Sir David Attenborough’s ears must have been burning when Crawley councillors agreed to call on supermarkets to introduce plastic-free aisles.
The beloved broadcaster’s name was dropped left, right and centre at the town hall when Labour and Tories alike agreed two motions to help cut down on the amount of plastic waste produced in the town.
As well as pledging to talk to supermarkets about reducing plastic packaging, the council also threw its support behind the government’s resources and waste strategy, which aims to minimise waste and make better use of the country’s resources.
Geraint Thomas (Lab, Northgate) said local authorities had a responsibility to set the tone on such issues.
He added: “Should we be selling plastic water bottles on facilities that we own? Should we be putting more emphasis on water fountains rather than plastic bottles?
“I would hope that Crawley Borough Council has some influence with local businesses and supermarkets to urge them to think seriously about reducing plastic use.”
Kevan McCarthy (Con, Pound Hill North) added: “Littering is a pet hate of mine. I just fail to understand how certain individuals behave so badly towards their environment.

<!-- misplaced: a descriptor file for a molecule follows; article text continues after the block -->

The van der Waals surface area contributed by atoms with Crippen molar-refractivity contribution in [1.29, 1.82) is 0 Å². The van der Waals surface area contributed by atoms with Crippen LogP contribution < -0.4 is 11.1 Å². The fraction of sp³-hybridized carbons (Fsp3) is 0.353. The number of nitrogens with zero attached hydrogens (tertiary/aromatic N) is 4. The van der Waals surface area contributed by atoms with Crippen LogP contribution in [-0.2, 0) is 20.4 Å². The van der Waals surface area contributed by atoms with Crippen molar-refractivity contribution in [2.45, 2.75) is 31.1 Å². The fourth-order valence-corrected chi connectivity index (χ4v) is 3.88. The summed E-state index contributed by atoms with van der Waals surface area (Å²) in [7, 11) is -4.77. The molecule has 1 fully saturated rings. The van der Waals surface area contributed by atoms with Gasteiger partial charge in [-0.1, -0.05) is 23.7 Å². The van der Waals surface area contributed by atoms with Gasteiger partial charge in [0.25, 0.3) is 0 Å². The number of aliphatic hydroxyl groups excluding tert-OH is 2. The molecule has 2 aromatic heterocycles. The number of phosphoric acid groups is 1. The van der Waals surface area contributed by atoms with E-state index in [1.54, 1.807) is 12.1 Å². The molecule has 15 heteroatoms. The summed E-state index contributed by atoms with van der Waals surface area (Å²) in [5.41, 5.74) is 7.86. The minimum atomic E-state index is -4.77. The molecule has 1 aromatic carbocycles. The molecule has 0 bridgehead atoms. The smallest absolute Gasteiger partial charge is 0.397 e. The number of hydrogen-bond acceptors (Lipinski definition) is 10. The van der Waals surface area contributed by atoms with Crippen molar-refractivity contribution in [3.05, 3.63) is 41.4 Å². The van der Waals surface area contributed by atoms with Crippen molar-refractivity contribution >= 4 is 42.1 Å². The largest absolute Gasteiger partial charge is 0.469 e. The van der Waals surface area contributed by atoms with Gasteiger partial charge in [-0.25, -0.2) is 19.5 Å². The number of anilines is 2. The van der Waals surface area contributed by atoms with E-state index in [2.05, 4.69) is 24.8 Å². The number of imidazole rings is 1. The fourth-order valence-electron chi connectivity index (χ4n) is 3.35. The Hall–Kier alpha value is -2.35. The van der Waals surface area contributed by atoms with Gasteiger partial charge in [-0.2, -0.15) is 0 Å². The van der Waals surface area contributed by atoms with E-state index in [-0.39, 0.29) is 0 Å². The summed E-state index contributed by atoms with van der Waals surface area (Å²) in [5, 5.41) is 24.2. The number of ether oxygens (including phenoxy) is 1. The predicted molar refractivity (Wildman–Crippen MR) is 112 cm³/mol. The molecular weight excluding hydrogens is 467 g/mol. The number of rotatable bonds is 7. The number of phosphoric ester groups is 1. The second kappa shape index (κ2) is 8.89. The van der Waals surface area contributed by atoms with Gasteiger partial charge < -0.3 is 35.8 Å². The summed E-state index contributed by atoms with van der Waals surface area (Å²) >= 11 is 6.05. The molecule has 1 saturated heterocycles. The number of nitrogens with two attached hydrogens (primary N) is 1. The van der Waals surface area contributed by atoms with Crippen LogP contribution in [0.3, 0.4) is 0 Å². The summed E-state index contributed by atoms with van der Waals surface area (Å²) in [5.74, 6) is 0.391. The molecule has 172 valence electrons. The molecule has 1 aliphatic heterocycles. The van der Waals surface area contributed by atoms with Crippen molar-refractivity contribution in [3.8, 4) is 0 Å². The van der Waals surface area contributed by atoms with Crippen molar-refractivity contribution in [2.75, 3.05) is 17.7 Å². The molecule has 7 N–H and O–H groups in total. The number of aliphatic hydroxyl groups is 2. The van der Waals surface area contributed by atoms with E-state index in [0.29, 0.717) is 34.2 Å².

“Plastic entering the water table, for example in Gatwick Stream, ends up in the sea and also in the food chain.
“We need to be sending out a clear message that littering in wrong and that there are severe consequences for people caught littering and flytipping.”
There were stark warnings from some councillors about the consequences of not stepping up efforts to reduce plastic waste, with Bob Burgess (Con, Three Bridges) stating: “We need to be doing more and unless we do we are going to kill this planet.”
Peter Smith (Lab, Ifield) added: “It’s high time we took a stand on this in Crawley and stepped up to the plate to do our bit for the planet”
Questions were asked about the amount the council recycled and the amount of waste sent to landfill.
While the amount of waste per person is one of the lowest in the country, the recycling rate is the lowest in the county – 28 per cent in 2016/17 compared to Horsham’s 45 per cent.
Chris Cheshire (Lab, Bewbush) pointed out that the recycling figures included green waste.
She said that, with Crawley having the most flats in the county, excluding Worthing, the highest percentage of terraced homes with small gardens and the lowest percentage of detached homes with large gardens, the town would always produce less green waste.
After the meeting, Cllr Thomas said: “I’m very pleased that two motions that will improve the environment have been so positively supported across the political spectrum. By working with central government and surrounding district and borough councils, I’m confident we can make a step change to our town’s sustainability.”
Visit crawley.gov.uk/recycling for more information on what you can recycle.